Shirley Tricker - CukeUp! AU Q&A
  September 20, 2016

We're just under two months away from CukeUp! AU landing in Sydney on November 17th-18th. CukeUp! is a conference for developers, testers and product owners who seek answers to complex software problems. Two days of inspiring talks and workshops about BDD, collaboration, and progressive agile techniques. Learn more about CukeUp! AU here.

In the build up to the event, we are running a series of quick-fire interviews with our speakers. This week we spoke to Shirley Tricker, a test manager from New Zealand, who talks to us about her background as a BA, top testing anti-patterns, and clearing up misunderstandings as a test manager.

CukeUp!: Hey Shirley! Could you tell us a bit about your day job?

Shirley Tricker: For almost 2 years I’ve been running my business ( which provides mentoring and career advice to Tech professionals. I also work a few times a year as a contract Test Manager, and am active in the wider tech community where I help to organise the WeTest Auckland MeetUp and annual conference, and I speak to young people and community groups about careers in Tech.

I’m fascinated with the human side of working in Tech and with ways we can encourage and challenge ourselves and others to do work we’re proud of.

You're going to be speaking at CukeUp! this year about how people can manage their own careers. What sparked your interest in this topic?

The employment landscape has changed a great deal in the last few decades and will continue to do so. People used to work for just a few companies in their lifetime and would often follow a narrow career path, rising up the ranks of seniority. The reality now is that technology offers more opportunities than we had before - we can be employees, we can contract or freelance or create our own portfolio careers, and there are many new roles to choose from. These changes mean we can’t rely on our employers to guide our careers. We need to be in control for ourselves.

You're one of two New Zealanders on our line-up (alongside Katrina Clokie). There seems to be a growing software community in NZ with lots of meetups and conferences - some of which you're involved in! - how do you think it's evolved in the past few years?

In the past few years there’s been rapid growth in the number of software/Tech, and related, community groups. We no longer have only big-name conferences - there are meetups and conferences on a wide variety of topics, representing many different parts of the software community. It’s also become much more common for people to join these groups as they see the value they bring. Personally, I find my involvement with meetups, conferences and volunteer groups (whether it’s organising, presenting or attending) to be some of the most inspiring and rewarding work I do.

For those perhaps not involved in the community side of software, who perhaps want to, what do you get from being involved?

Becoming involved in the wider community had an immediate impact on me. It made a big difference to my career to have a ‘tribe’ of people outside of work who inspired me and introduced me to ways I could develop my skills. I’ve found that the community offers many opportunities to develop skills (such as leadership and influence) that weren’t always available in my day job. Aside from helping me personally it also allows me to do work that's meaningful and that helps others.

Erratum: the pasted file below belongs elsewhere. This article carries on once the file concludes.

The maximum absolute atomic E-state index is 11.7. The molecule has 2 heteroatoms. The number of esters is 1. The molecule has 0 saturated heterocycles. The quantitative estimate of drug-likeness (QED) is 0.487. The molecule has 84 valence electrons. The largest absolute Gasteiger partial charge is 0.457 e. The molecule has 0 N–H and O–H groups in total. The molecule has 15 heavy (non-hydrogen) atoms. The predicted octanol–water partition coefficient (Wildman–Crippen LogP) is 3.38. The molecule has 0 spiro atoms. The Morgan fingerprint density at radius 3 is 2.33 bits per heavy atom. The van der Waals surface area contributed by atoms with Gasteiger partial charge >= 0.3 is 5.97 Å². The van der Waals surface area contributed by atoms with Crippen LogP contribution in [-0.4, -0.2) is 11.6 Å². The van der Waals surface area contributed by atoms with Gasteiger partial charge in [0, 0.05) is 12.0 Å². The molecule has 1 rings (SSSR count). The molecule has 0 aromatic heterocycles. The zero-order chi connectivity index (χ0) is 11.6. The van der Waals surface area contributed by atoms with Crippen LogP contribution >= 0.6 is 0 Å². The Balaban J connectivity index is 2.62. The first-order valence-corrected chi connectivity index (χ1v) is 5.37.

We recently discussed Cucumber anti-patterns on our podcast and as a team came up with quite a few. Are there any testing anti-patterns which are a regular pain that you witness?

Here are two anti-patterns I’ve noticed, and often it’s been me doing them!

Doing before thinking. Testers are keen to jump in and see how software works but we could often benefit from slowing down to consider things other than the physical act of testing. Spending a little time thinking about end users, acceptable risks, approaches etc could often speed up our testing in the long run.

How we talk about our testing. I hear testers say things like we “break” software, “test everything” and “ensure quality” (or Quality Assurance!) but none of these accurately describe testing. We don’t break software, we can’t test everything or guarantee quality. When testers say these things not only are we misrepresenting our craft, we aren’t describing the real value we bring to software development.

One of the biggest challenges in software seems to be around the communication gap between business and IT. How do you approach this problem in your day-to-day work?

As a Test Manager, much of my time is spent looking out for misunderstandings. It’s easy to miss the subtle cues that show when people aren’t on the same page so I try to help the communication process by listening actively, concentrating and clarifying for whoever is involved. I highlight any differences I notice or I bring the people together to work through the problem until they have a shared understanding.

I also work hard to build trust and to communicate openly and clearly so we can form a strong relationship. That's easier said than done.

You moved from a Business Analyst role to more of a test focused role. How did your experience as a BA impact your work as a tester and test manager?

Great question! I worked with someone who said that BA’s and testers have the same head but different hands. I thought that was a good way to describe that both roles share many skills - critical thinking and evaluation, communication, problem-solving - but the way we perform our job is different.

Coming from a BA role meant I was comfortable working with business stakeholders, I had facilitation and elicitation skills and I had an empathy for end-users. That experience, along with my previous roles in customer support, definitely helped me to be a better tester and test manager.

Thanks Shirley, cya at CukeUp! in November.

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